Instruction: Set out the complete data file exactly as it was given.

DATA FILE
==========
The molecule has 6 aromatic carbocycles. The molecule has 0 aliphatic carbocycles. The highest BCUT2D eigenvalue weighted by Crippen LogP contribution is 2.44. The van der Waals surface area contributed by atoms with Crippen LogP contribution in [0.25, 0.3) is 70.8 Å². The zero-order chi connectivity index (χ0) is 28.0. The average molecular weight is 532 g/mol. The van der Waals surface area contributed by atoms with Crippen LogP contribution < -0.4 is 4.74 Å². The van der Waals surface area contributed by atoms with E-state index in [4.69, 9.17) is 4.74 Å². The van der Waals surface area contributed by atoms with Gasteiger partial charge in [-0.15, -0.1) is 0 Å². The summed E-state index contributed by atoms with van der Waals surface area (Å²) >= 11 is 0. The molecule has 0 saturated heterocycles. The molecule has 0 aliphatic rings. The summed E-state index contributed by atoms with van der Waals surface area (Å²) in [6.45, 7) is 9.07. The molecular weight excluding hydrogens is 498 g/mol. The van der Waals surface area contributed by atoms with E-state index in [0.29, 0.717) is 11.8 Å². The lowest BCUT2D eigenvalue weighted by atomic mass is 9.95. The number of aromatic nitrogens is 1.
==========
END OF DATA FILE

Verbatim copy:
The molecule has 6 aromatic carbocycles. The molecule has 0 aliphatic carbocycles. The highest BCUT2D eigenvalue weighted by Crippen LogP contribution is 2.44. The van der Waals surface area contributed by atoms with Crippen LogP contribution in [0.25, 0.3) is 70.8 Å². The zero-order chi connectivity index (χ0) is 28.0. The average molecular weight is 532 g/mol. The van der Waals surface area contributed by atoms with Crippen LogP contribution < -0.4 is 4.74 Å². The van der Waals surface area contributed by atoms with E-state index in [4.69, 9.17) is 4.74 Å². The van der Waals surface area contributed by atoms with Gasteiger partial charge in [-0.15, -0.1) is 0 Å². The summed E-state index contributed by atoms with van der Waals surface area (Å²) >= 11 is 0. The molecule has 0 saturated heterocycles. The molecule has 0 aliphatic rings. The summed E-state index contributed by atoms with van der Waals surface area (Å²) in [6.45, 7) is 9.07. The molecular weight excluding hydrogens is 498 g/mol. The van der Waals surface area contributed by atoms with E-state index in [0.29, 0.717) is 11.8 Å². The lowest BCUT2D eigenvalue weighted by atomic mass is 9.95. The number of aromatic nitrogens is 1.